I bought this Light My Fire spice box in the summer in Scotland, but I only found it again this morning when I went to sort out my camping food tin.
The spice pot was in in a sale box for a pound as the packaging had been lost. There are markings on two of the sections – “S” and “P” but as I use salt and pepper packets from cafes I have put sumac, in the “S”, smoked paprika in the “P” and garam masala in the third. All of these spices are very useful when I am camping or backpacking as they are “shake over” rather than “cook in” spices so I can easily jazz up my food.
Alpkit MytiMug 400
Before another busy week at Octagon Technology I thought I would get out and try out my new Alpkit MitiMug 400 mug with my trusty Alpkit Kraku stove.
The wind shield, in the photo, is homemade from heavy duty aluminium foil cut from a serving tray bought “two for a pound” from a pound shop. The wind shield is really practical as I can bend it to give maximum protection from the drafts and wind and it weighs only a few grams.
This new Alpkit MitiMug 400 mug/pot fits really well on the Alpkit Kraku burner and is very stable when in use – the stability is essential if I am going to safely use this combination in the porch of my lightweight tent. The lid is a good fit – it is much improved over the lid supplied on the original MitiMug – purchased before there were 400 or 650 models. I am really pleased the lid has changed.
Another change, for the better, with this Alpkit MitiMug 400 is that it has a flat bottom – the original MitiMug had a ridge in the base, which when I cooked in the mug always allowed food to burnt there and that also made it difficult to clean. I cooked (well reheated) baked beans in this new Alpkit MitiMug 400 and the beans did not burn. You do however have to take care when using any titanium or thin walled cooking pot on a stove like the Alpkit Kraku stove which concentrates its heat in a small spot on the pot base:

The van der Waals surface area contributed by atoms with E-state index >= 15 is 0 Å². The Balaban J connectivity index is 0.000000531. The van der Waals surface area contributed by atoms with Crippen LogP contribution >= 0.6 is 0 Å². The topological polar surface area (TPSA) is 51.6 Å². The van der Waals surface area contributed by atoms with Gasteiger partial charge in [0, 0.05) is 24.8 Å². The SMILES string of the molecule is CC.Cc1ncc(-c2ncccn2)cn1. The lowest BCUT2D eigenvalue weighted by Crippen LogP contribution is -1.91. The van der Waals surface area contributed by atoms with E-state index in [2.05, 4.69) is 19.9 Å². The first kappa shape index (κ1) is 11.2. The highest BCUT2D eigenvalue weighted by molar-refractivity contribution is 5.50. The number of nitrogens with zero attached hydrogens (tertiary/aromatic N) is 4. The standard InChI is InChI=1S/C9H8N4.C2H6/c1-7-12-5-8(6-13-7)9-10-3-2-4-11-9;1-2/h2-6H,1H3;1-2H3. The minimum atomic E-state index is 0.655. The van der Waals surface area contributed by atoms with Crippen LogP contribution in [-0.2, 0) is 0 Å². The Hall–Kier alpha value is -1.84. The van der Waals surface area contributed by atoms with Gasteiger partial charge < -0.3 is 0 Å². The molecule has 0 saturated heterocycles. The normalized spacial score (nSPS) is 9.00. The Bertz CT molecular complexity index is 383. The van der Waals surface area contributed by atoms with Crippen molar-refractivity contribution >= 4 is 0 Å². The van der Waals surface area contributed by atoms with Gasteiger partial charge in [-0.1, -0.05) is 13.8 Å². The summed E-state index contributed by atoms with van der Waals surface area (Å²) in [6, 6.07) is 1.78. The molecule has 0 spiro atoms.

- Do not turn the stove up to “flame thrower mode” keep the flame very low and heat the food slowly
- Stir continuously and thoroughly, getting right into the corners
- Hang onto the handles or the pot can skip off the burner
- I also, continuously, gently move the pot over the flame so the heat moves around smoothing out the hot spots
Afterwards it was easy to wash up the pot – this base design is another well thought out improvement.
- Overall this mug/cooking pot is a great piece of gear for the solo traveller, camper or backpacker who just needs to cook for themselves.
- The size saves space in anyone’s pack. Titanium saves weight.
- Even if you do not plan to use the mug for cooking the lid makes the mug a useful storage container and keeps the flies out of your drinks when outdoors.
- Alpkit is a great UK company producing excellent gear – we should support them.
I think the next thing to add to this mug/pot, stove set is an Alpkit SnapWire Spoon. The folding spoon, stove, tea bags and milk powder will all then pack neatly inside the Alpkit MitiMug 400, inside the supplied netting draw string bag for easy packing when travelling. I am going to add this to my Christmas list.
Jeremy has bought me a new lightweight titanium mug from Alpkit a MytiMug 400.
At last a company is supplying a “mug sized” mug with a lightweight lid for the solo camper and backpacker. When I combine this with Alpkit’s Kraku stove it will make a very compact lightweight cooking kit. I was lucky enough to have a friend who was able to make me an aluminium lid for my other titanium mug, so I had a solo pot/mug, I can now replace that with Alpkit’s lighter solo pot/mug.
I bought an Apple iPod Touch yesterday.
This will be a useful bit of kit and supplement my smartphone when I am walking, backpacking or camping.